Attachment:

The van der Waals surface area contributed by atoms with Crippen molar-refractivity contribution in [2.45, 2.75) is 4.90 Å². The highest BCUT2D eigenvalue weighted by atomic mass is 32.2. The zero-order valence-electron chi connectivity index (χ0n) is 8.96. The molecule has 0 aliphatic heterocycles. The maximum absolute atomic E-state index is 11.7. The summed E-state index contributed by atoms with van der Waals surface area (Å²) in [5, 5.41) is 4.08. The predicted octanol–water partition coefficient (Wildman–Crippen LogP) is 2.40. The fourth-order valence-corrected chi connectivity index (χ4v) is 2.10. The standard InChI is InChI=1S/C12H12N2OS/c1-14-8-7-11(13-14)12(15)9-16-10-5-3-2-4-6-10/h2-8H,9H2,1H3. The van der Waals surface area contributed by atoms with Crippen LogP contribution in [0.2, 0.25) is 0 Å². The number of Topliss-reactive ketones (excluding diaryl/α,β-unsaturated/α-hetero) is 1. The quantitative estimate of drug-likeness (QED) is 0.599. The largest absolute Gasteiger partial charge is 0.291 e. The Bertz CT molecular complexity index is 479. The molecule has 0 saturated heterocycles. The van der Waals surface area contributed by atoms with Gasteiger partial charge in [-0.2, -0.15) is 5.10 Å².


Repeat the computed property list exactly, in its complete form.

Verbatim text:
The van der Waals surface area contributed by atoms with Crippen molar-refractivity contribution in [2.45, 2.75) is 4.90 Å². The highest BCUT2D eigenvalue weighted by atomic mass is 32.2. The zero-order valence-electron chi connectivity index (χ0n) is 8.96. The molecule has 0 aliphatic heterocycles. The maximum absolute atomic E-state index is 11.7. The summed E-state index contributed by atoms with van der Waals surface area (Å²) in [5, 5.41) is 4.08. The predicted octanol–water partition coefficient (Wildman–Crippen LogP) is 2.40. The fourth-order valence-corrected chi connectivity index (χ4v) is 2.10. The standard InChI is InChI=1S/C12H12N2OS/c1-14-8-7-11(13-14)12(15)9-16-10-5-3-2-4-6-10/h2-8H,9H2,1H3. The van der Waals surface area contributed by atoms with Crippen LogP contribution in [0.2, 0.25) is 0 Å². The number of Topliss-reactive ketones (excluding diaryl/α,β-unsaturated/α-hetero) is 1. The quantitative estimate of drug-likeness (QED) is 0.599. The largest absolute Gasteiger partial charge is 0.291 e. The Bertz CT molecular complexity index is 479. The molecule has 0 saturated heterocycles. The van der Waals surface area contributed by atoms with Gasteiger partial charge in [-0.2, -0.15) is 5.10 Å².